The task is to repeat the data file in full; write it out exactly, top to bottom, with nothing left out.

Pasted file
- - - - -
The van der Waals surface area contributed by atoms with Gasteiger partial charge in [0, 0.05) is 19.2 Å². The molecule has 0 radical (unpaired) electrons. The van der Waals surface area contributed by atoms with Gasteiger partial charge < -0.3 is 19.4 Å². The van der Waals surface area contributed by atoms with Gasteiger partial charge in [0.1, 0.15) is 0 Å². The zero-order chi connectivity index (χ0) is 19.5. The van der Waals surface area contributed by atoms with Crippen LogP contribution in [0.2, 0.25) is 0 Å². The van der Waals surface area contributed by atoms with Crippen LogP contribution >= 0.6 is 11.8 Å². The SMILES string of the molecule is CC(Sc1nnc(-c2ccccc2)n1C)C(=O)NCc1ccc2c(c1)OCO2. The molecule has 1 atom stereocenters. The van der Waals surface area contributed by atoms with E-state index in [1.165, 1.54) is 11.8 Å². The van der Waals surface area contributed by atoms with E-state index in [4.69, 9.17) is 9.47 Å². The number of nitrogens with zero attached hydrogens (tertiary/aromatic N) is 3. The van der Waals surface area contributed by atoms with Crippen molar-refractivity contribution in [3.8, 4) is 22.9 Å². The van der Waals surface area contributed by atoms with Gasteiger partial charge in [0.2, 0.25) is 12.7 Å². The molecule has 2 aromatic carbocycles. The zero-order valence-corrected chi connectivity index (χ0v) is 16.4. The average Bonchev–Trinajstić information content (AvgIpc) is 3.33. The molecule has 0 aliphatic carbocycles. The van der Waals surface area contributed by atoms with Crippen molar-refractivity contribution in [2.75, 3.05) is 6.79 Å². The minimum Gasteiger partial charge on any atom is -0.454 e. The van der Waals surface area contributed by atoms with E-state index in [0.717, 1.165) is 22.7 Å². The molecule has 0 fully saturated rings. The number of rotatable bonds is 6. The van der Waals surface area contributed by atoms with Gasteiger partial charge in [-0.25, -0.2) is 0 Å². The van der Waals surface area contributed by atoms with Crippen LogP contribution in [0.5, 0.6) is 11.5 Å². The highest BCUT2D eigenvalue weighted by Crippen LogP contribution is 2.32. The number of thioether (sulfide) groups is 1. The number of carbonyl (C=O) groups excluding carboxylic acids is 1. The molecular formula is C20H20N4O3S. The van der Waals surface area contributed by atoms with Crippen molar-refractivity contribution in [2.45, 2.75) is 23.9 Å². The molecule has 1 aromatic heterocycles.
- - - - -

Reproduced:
The van der Waals surface area contributed by atoms with Gasteiger partial charge in [0, 0.05) is 19.2 Å². The molecule has 0 radical (unpaired) electrons. The van der Waals surface area contributed by atoms with Gasteiger partial charge < -0.3 is 19.4 Å². The van der Waals surface area contributed by atoms with Gasteiger partial charge in [0.1, 0.15) is 0 Å². The zero-order chi connectivity index (χ0) is 19.5. The van der Waals surface area contributed by atoms with Crippen LogP contribution in [0.2, 0.25) is 0 Å². The van der Waals surface area contributed by atoms with Crippen LogP contribution >= 0.6 is 11.8 Å². The SMILES string of the molecule is CC(Sc1nnc(-c2ccccc2)n1C)C(=O)NCc1ccc2c(c1)OCO2. The molecule has 1 atom stereocenters. The van der Waals surface area contributed by atoms with E-state index in [1.165, 1.54) is 11.8 Å². The van der Waals surface area contributed by atoms with E-state index in [4.69, 9.17) is 9.47 Å². The number of nitrogens with zero attached hydrogens (tertiary/aromatic N) is 3. The van der Waals surface area contributed by atoms with Crippen molar-refractivity contribution in [3.8, 4) is 22.9 Å². The van der Waals surface area contributed by atoms with Gasteiger partial charge in [0.2, 0.25) is 12.7 Å². The molecule has 2 aromatic carbocycles. The zero-order valence-corrected chi connectivity index (χ0v) is 16.4. The average Bonchev–Trinajstić information content (AvgIpc) is 3.33. The molecule has 0 aliphatic carbocycles. The van der Waals surface area contributed by atoms with Crippen molar-refractivity contribution in [2.75, 3.05) is 6.79 Å². The minimum Gasteiger partial charge on any atom is -0.454 e. The van der Waals surface area contributed by atoms with E-state index in [0.717, 1.165) is 22.7 Å². The molecule has 0 fully saturated rings. The number of rotatable bonds is 6. The van der Waals surface area contributed by atoms with Gasteiger partial charge in [-0.25, -0.2) is 0 Å². The van der Waals surface area contributed by atoms with Crippen LogP contribution in [0.5, 0.6) is 11.5 Å². The highest BCUT2D eigenvalue weighted by Crippen LogP contribution is 2.32. The number of thioether (sulfide) groups is 1. The number of carbonyl (C=O) groups excluding carboxylic acids is 1. The molecular formula is C20H20N4O3S. The van der Waals surface area contributed by atoms with Crippen molar-refractivity contribution in [2.45, 2.75) is 23.9 Å². The molecule has 1 aromatic heterocycles.